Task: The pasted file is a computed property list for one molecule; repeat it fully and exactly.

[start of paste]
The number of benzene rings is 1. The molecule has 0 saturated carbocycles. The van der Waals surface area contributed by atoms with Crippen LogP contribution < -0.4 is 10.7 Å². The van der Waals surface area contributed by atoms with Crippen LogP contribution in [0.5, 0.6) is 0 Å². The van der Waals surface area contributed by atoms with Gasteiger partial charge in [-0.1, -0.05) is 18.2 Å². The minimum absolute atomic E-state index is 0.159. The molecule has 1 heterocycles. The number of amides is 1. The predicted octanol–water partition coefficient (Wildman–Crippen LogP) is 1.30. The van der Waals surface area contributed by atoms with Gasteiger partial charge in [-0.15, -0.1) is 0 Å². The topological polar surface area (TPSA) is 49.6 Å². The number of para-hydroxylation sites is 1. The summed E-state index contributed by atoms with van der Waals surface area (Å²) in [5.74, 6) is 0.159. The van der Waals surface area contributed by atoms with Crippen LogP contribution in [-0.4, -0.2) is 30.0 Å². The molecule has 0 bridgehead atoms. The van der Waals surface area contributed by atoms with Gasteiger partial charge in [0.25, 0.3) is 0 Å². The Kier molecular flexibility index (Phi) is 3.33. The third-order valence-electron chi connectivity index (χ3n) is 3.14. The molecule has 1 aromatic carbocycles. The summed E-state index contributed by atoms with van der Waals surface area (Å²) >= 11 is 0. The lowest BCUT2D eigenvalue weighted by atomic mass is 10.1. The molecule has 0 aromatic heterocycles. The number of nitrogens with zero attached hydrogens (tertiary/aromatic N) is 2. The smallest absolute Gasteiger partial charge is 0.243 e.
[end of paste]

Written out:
The number of benzene rings is 1. The molecule has 0 saturated carbocycles. The van der Waals surface area contributed by atoms with Crippen LogP contribution < -0.4 is 10.7 Å². The van der Waals surface area contributed by atoms with Crippen LogP contribution in [0.5, 0.6) is 0 Å². The van der Waals surface area contributed by atoms with Gasteiger partial charge in [-0.1, -0.05) is 18.2 Å². The minimum absolute atomic E-state index is 0.159. The molecule has 1 heterocycles. The number of amides is 1. The predicted octanol–water partition coefficient (Wildman–Crippen LogP) is 1.30. The van der Waals surface area contributed by atoms with Gasteiger partial charge in [-0.15, -0.1) is 0 Å². The topological polar surface area (TPSA) is 49.6 Å². The number of para-hydroxylation sites is 1. The summed E-state index contributed by atoms with van der Waals surface area (Å²) in [5.74, 6) is 0.159. The van der Waals surface area contributed by atoms with Crippen LogP contribution in [-0.4, -0.2) is 30.0 Å². The molecule has 0 bridgehead atoms. The van der Waals surface area contributed by atoms with Gasteiger partial charge in [0.25, 0.3) is 0 Å². The Kier molecular flexibility index (Phi) is 3.33. The third-order valence-electron chi connectivity index (χ3n) is 3.14. The molecule has 1 aromatic carbocycles. The summed E-state index contributed by atoms with van der Waals surface area (Å²) >= 11 is 0. The lowest BCUT2D eigenvalue weighted by atomic mass is 10.1. The molecule has 0 aromatic heterocycles. The number of nitrogens with zero attached hydrogens (tertiary/aromatic N) is 2. The smallest absolute Gasteiger partial charge is 0.243 e.